Residents near Bowman Gray Stadium say testing for methane gas years overdue

Residents near Bowman Gray Stadium say testing for methane gas years overdue
July 10
00:00 2015

In photo above: Assistant City Manager Greg Turner addresses the crowd during a meeting on Thursday, June 25, at Morning Star Missionary Baptist Church, 1400 Fitch St. The meeting, held by Council Member Derwin L. Montgomery, was open to the public to discuss the methane gas that has been recently discovered in the vicinity of Bowman Gray Stadium. (Photo by Erin Mizelle for the Winston-Salem Chronicle)

By Tevin Stinson
The Chronicle

On Tuesday, July 7, the second round of testing for methane gas began in the neighborhoods surrounding Bowman Gray Stadium.

Although they are glad to see testing continue in the area, community members believe that it is something that should have been done years ago.

Last month, city officials announced they found methane gas levels as high as 50 percent in the soil around the stadium and in the parking lot.

According to Keith Huff, director of stormwater and erosion control for the city, the methane is likely coming from an old landfill that was on the site some time ago.
Jacob Hughes, a member of Morning Star Missionary Baptist Church, voiced his frustration with the city. During a recent open meeting, he said the city has known about this issue for years and has done nothing to let the residents know.

“Why are we just hearing about this (methane gas) now?” Hughes said.
“We know there was a landfill on the property, but it hasn’t been a concern until now,” Hughes said. “This testing should’ve been done years ago. It seems as if they don’t care about the people of this community.”

Initial testing was completed by Smith Gardner Consulting Firm. Stacey Smith, president of Smith Garner, said they do have information on a landfill that was in the area in the early ’80s but said any information prior to that he is unaware of.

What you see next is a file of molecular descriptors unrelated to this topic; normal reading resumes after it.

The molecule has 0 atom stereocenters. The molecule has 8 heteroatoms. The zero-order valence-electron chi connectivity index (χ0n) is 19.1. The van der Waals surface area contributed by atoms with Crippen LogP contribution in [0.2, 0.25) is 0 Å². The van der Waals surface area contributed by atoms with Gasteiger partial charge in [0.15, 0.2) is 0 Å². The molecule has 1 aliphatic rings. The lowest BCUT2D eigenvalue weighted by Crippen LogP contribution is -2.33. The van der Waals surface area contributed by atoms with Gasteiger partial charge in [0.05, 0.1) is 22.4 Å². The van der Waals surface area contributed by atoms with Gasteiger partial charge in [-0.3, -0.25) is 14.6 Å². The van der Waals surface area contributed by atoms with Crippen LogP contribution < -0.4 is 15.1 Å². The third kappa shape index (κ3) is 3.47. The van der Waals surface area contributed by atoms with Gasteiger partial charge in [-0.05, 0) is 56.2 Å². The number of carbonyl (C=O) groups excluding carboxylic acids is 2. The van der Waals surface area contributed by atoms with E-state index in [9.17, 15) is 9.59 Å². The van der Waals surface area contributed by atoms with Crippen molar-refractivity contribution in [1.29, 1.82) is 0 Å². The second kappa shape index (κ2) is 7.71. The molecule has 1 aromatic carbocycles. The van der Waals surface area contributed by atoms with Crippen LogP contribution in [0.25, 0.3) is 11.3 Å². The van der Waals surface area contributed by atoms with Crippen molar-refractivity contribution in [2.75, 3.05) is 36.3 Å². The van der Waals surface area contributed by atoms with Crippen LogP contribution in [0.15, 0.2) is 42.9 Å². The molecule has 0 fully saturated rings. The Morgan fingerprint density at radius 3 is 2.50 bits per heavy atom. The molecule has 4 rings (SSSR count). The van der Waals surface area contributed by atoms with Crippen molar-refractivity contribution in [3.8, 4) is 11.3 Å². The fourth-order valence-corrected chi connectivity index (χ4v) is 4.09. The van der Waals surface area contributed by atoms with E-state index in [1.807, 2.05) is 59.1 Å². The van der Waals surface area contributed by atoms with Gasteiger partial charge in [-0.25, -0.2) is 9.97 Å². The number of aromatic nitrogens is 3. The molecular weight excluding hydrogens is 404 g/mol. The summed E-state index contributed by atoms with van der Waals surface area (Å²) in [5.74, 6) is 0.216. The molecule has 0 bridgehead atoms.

“The landfill we have records of was a permitted facility,” said Smith. “What was considered waste back then [1950s] has changed. Back then, we would just take waste and household waste and just dump it. I think that is what happened in the ’50s and ’60s.”

The testing last month was part of an exchange between the city and Winston-Salem State University, owner of the Bowman Gray property. WSSU spent $100,000 in matching funds to pay for initial testing of the site.

Jillian Allen, of Winston-Salem and president of Action Now, believes if it weren’t for WSSU, the people in the neighborhoods surrounding the stadium would’ve never known about the gas that could be seeping through their homes every day.

“If it weren’t for the selling of the stadium, the people of this community would’ve never known of the dangers they could be facing,” Allen said.
“I would like the city to fully explain what is going on. Things change all the time, so I think the individuals need to really understand what is going on and how they will fix this issue in the future, because it could be getting worse.”

In the 14 homes tested during the initial testing, no methane gas was found.

Assistant City Manager Greg Turner said testing will continue until the city has a full understanding of the area and how to manage it.
“The last thing we want is methane in someone’s home,” Turner said. “We will continue to test the soil in the neighborhoods, but we need permission to test inside your homes.”
Results from the second round of testing will be back in late August.

Keith Huff, director of stormwater and erosion control for Winston-Salem, can be reached at The city’s website is

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